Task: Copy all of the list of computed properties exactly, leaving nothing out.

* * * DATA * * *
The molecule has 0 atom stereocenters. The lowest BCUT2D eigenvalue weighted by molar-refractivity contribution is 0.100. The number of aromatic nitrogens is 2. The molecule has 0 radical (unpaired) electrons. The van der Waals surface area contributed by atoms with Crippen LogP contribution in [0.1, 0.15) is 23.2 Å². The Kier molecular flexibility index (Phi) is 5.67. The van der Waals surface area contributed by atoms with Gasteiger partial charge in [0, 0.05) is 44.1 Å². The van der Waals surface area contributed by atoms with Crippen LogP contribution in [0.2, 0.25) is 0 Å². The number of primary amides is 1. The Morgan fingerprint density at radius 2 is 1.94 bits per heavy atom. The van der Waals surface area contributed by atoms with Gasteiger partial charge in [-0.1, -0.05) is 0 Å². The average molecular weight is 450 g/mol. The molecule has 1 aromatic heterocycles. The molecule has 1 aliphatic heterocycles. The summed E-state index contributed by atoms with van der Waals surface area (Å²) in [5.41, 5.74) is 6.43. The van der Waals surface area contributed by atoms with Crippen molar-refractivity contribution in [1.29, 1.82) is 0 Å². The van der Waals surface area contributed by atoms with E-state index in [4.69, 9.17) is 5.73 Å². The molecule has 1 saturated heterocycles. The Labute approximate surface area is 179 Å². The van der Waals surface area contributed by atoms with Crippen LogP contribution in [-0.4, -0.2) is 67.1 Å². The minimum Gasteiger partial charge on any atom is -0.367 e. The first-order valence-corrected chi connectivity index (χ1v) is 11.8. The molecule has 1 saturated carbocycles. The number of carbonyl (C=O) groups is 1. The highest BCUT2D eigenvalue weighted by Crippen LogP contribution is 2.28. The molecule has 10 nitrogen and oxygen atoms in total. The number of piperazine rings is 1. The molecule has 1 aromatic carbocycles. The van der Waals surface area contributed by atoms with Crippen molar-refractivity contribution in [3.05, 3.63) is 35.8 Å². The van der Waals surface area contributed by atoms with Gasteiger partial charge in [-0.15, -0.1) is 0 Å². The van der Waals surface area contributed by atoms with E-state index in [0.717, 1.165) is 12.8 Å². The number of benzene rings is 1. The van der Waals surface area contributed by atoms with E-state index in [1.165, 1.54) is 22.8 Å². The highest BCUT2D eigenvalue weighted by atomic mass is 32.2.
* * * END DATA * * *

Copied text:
The molecule has 0 atom stereocenters. The lowest BCUT2D eigenvalue weighted by molar-refractivity contribution is 0.100. The number of aromatic nitrogens is 2. The molecule has 0 radical (unpaired) electrons. The van der Waals surface area contributed by atoms with Crippen LogP contribution in [0.1, 0.15) is 23.2 Å². The Kier molecular flexibility index (Phi) is 5.67. The van der Waals surface area contributed by atoms with Gasteiger partial charge in [0, 0.05) is 44.1 Å². The van der Waals surface area contributed by atoms with Crippen LogP contribution in [0.2, 0.25) is 0 Å². The number of primary amides is 1. The Morgan fingerprint density at radius 2 is 1.94 bits per heavy atom. The van der Waals surface area contributed by atoms with Gasteiger partial charge in [-0.1, -0.05) is 0 Å². The average molecular weight is 450 g/mol. The molecule has 1 aromatic heterocycles. The molecule has 1 aliphatic heterocycles. The summed E-state index contributed by atoms with van der Waals surface area (Å²) in [5.41, 5.74) is 6.43. The van der Waals surface area contributed by atoms with Crippen molar-refractivity contribution in [1.29, 1.82) is 0 Å². The van der Waals surface area contributed by atoms with E-state index in [4.69, 9.17) is 5.73 Å². The molecule has 1 saturated heterocycles. The Labute approximate surface area is 179 Å². The van der Waals surface area contributed by atoms with Crippen LogP contribution in [-0.4, -0.2) is 67.1 Å². The minimum Gasteiger partial charge on any atom is -0.367 e. The first-order valence-corrected chi connectivity index (χ1v) is 11.8. The molecule has 1 saturated carbocycles. The number of carbonyl (C=O) groups is 1. The highest BCUT2D eigenvalue weighted by Crippen LogP contribution is 2.28. The molecule has 10 nitrogen and oxygen atoms in total. The number of piperazine rings is 1. The molecule has 1 aromatic carbocycles. The van der Waals surface area contributed by atoms with Crippen molar-refractivity contribution in [3.05, 3.63) is 35.8 Å². The van der Waals surface area contributed by atoms with Gasteiger partial charge in [-0.15, -0.1) is 0 Å². The van der Waals surface area contributed by atoms with E-state index in [0.717, 1.165) is 12.8 Å². The number of benzene rings is 1. The van der Waals surface area contributed by atoms with E-state index in [1.165, 1.54) is 22.8 Å². The highest BCUT2D eigenvalue weighted by atomic mass is 32.2.